Dana reported, with many other details, that Sheridan had set out at 3 A. M. to destroy the railroads north and west of Richmond; that Grant is now nearly ready to strike for the James. Later the same day he reported that Crittenden had asked to be relieved because his division is not equal to his rank ; that certain transports were not clean enough for wounded soldiers; and that one of them was serving beef to wounded soldiers so fat and gristly that even the well could not eat it. On June 8th, at 4 P. M., Dana reported to Stanton, among other things, that two divisions of Warren's corps had taken position to the left of Hancock near Botton's Bridge; that two officers of Grant's staff were with Butler, making preparatory arrangements for the movement of this army to Bermuda Hundred, and that-possibly the march may begin to-morrow night. From the sane despatch it appears that the correspondent of a Cincinnati newspaper had given currency to the report that General Meade, after
a Cincinnati newspaper had given currency to the report that General Meade, after the battle of the Wilderness, had favored the withdrawal of the army to the north side of the Rappahannock, and that Grant had prevented it. It also appears that Meade, incensed by this report, had that day caused the provost-guard to arrest the offender, and, after parading him through the camps with large placards on his breast and back inscribed Libeller of the press, had expelled him from the lines. On June 9th Dana reported the army as still at Cold Harbor, working under General Barnard's direction at a line of inner intrenchments to cover its withdrawal, which would probably take place the next night; that Meade was much troubled at the report that after the battle of the Wilderness he had counselled retreat; that this report was entirely untrue, and that Meade had not shown any weakness of that sort, nor had he once intimated a doubt as to the successful issue of the campaign. As this despatch
of the Wilderness he had counselled retreat; that this report was entirely untrue, and that Meade had not shown any weakness of that sort, nor had he once intimated a doubt as to the successful issue of the campaign. As this despatch was sent with Grant's knowledge and approval, it gave great comfort to both Meade and the administration at the time, end should have put the discreditable rumor to rest forever. Dana's despatches show that he remained at Cold Harbor till the afternoon of June 12th with Grant; that the long halt of the army was at an end, and that the great movement by the left, apparently against Richmond, but really to cross the James River at Bermuda Hundred, was to begin that night. His last act before breaking camp that afternoon was to call the attention of the Secretary of War to the misconduct of Generals Ward, Owen, and Eustis, and to the fact that General Grant desired General Slocum, who was making war against a den of thieves at Vicksburg, should be left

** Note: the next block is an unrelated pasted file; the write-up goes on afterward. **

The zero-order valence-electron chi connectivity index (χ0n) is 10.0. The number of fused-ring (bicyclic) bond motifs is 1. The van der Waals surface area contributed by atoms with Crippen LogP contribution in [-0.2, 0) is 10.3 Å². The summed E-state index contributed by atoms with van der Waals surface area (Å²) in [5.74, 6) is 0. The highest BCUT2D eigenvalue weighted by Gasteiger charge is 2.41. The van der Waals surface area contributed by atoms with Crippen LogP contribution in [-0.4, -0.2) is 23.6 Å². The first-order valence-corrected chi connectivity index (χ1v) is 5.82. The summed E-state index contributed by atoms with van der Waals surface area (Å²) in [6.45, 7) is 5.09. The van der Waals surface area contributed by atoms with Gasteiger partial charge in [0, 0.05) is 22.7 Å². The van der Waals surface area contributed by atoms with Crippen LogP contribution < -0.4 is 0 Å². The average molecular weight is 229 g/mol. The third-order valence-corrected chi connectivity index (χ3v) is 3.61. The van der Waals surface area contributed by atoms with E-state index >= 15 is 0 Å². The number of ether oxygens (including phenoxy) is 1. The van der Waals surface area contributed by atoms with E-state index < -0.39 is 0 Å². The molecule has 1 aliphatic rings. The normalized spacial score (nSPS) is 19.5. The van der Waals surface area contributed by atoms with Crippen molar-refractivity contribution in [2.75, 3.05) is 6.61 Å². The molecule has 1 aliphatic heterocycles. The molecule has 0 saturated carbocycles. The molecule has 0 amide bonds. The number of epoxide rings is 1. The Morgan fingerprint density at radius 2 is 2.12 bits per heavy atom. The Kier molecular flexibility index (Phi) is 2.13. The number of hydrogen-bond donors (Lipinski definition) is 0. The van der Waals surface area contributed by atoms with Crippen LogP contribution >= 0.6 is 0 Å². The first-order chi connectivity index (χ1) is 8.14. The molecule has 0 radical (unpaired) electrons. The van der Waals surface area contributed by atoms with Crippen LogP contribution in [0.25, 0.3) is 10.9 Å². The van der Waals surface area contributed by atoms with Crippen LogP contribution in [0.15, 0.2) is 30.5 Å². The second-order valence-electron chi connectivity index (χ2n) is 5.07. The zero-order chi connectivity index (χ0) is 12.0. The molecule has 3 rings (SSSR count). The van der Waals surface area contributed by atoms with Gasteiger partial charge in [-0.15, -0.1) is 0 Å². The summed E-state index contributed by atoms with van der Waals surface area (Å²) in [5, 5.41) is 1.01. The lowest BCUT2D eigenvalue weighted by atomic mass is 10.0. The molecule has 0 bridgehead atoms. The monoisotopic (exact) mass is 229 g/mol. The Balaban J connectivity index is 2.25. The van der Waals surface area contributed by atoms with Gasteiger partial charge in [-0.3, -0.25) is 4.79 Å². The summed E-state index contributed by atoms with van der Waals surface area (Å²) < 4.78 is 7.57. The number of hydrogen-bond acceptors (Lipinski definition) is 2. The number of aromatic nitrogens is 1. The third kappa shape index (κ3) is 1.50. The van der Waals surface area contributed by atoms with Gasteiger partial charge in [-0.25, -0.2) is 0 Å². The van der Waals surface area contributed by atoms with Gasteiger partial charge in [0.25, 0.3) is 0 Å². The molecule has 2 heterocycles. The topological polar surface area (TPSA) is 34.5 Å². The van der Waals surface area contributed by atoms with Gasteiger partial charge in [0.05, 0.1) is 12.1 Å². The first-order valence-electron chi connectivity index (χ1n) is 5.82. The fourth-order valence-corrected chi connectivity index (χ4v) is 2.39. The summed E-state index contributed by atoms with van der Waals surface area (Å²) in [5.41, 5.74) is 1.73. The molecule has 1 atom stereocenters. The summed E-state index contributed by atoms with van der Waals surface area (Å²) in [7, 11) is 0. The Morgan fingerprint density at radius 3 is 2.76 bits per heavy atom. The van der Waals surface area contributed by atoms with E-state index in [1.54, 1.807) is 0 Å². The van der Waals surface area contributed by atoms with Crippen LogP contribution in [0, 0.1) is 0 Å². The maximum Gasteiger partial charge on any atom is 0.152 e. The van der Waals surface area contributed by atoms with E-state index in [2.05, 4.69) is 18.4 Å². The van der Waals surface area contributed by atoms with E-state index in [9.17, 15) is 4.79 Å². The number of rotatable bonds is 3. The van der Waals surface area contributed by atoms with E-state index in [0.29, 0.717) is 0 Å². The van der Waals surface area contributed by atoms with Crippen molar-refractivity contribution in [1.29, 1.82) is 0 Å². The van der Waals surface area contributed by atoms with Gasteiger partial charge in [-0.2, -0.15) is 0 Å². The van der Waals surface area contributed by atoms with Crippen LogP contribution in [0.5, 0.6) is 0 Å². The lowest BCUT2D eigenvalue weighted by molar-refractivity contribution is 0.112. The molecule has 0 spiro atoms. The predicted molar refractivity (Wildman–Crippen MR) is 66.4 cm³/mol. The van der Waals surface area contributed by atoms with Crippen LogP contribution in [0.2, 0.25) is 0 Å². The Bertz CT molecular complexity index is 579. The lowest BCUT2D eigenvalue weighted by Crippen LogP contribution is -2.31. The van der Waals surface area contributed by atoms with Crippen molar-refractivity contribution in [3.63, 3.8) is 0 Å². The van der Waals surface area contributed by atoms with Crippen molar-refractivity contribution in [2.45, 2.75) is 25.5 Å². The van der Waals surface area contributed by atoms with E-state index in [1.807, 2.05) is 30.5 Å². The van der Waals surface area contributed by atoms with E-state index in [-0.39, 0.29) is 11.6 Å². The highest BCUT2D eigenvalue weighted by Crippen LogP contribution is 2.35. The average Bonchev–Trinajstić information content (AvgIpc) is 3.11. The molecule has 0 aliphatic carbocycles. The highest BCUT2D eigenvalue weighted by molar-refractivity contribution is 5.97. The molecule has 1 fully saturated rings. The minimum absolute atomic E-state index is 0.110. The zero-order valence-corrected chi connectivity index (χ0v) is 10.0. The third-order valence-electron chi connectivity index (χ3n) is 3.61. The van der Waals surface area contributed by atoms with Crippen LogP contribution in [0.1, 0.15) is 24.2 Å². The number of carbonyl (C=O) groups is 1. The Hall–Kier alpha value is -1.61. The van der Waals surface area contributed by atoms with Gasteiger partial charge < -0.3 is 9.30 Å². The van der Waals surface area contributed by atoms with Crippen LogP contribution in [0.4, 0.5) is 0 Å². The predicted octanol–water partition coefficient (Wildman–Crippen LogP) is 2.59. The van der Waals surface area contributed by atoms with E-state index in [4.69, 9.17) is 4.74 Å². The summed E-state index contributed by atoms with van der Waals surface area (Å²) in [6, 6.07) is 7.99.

e breaking camp that afternoon was to call the attention of the Secretary of War to the misconduct of Generals Ward, Owen, and Eustis, and to the fact that General Grant desired General Slocum, who was making war against a den of thieves at Vicksburg, should be left in command at that place. His first act after getting into camp that night four miles beyond Long Bridge was to report everything going on perfectly; ... troops moving rapidly; ... weather splendid. During the entire day of June 13th Dana appears to have been engaged in riding from point to point, for the purpose of watching and reporting the movement of the army by the left flank towards Fort Powhatan on the James. The next day he crossed the James to Butler's headquarters at Bermuda Hundred, and the day afterwards went to City Point. His despatches for that period cover all the important operations in that field, and show that All goes on like a miracle ; that the weather is cloudy, threatening rain, but I think we
hting had not been equal to our previous fighting, owing to our heavy loss in superior officers ; that Grant, who was responsible for the first day's fighting, while Meade had ordered that of the second and third days, had finally declared that no more assaults should be made, and that he would now maneuver. It also appeared that Sheridan's attempt to destroy the railroads north of Richmond had not been entirely successful, and that Ewell's corps had gone to Lynchburg. In his despatch of June 20th Dana says, Meade is ordered to devote himself to swinging his army around upon the south and southwest of Petersburg, with the view of cutting both the Weldon and Lynchburg railroads, and resting his left flank on the Appomattox. He adds: As the object is to get possession of the railroad and enclose the enemy, fighting will not be sought for, though of course it will not be avoided. Once extended to the Appomattox, the railroad will be thoroughly destroyed as far south as practica